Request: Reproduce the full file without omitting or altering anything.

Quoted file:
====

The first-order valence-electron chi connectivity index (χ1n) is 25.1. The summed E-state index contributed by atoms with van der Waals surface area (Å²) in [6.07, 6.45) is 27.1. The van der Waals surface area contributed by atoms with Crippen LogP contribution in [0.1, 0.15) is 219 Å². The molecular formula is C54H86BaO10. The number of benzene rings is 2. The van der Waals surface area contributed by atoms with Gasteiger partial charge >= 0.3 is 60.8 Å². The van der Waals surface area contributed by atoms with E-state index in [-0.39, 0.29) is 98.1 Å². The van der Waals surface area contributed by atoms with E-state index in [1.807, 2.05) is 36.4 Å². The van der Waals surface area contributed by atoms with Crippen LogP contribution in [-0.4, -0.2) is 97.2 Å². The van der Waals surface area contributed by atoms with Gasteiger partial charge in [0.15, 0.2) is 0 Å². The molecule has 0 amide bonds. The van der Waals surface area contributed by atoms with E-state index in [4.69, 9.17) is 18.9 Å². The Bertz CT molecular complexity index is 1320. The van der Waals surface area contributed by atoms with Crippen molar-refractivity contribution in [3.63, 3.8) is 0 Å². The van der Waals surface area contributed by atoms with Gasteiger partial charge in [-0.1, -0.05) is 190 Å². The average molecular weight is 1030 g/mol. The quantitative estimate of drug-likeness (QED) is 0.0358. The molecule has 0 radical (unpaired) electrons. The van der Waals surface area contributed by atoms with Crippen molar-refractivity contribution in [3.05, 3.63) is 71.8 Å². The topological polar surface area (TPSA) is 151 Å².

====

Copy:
The first-order valence-electron chi connectivity index (χ1n) is 25.1. The summed E-state index contributed by atoms with van der Waals surface area (Å²) in [6.07, 6.45) is 27.1. The van der Waals surface area contributed by atoms with Crippen LogP contribution in [0.1, 0.15) is 219 Å². The molecular formula is C54H86BaO10. The number of benzene rings is 2. The van der Waals surface area contributed by atoms with Gasteiger partial charge >= 0.3 is 60.8 Å². The van der Waals surface area contributed by atoms with E-state index in [-0.39, 0.29) is 98.1 Å². The van der Waals surface area contributed by atoms with E-state index in [1.807, 2.05) is 36.4 Å². The van der Waals surface area contributed by atoms with Crippen LogP contribution in [-0.4, -0.2) is 97.2 Å². The van der Waals surface area contributed by atoms with Gasteiger partial charge in [0.15, 0.2) is 0 Å². The molecule has 0 amide bonds. The van der Waals surface area contributed by atoms with E-state index in [4.69, 9.17) is 18.9 Å². The Bertz CT molecular complexity index is 1320. The van der Waals surface area contributed by atoms with Crippen molar-refractivity contribution in [3.63, 3.8) is 0 Å². The van der Waals surface area contributed by atoms with Gasteiger partial charge in [-0.1, -0.05) is 190 Å². The average molecular weight is 1030 g/mol. The quantitative estimate of drug-likeness (QED) is 0.0358. The molecule has 0 radical (unpaired) electrons. The van der Waals surface area contributed by atoms with Crippen molar-refractivity contribution in [3.05, 3.63) is 71.8 Å². The topological polar surface area (TPSA) is 151 Å².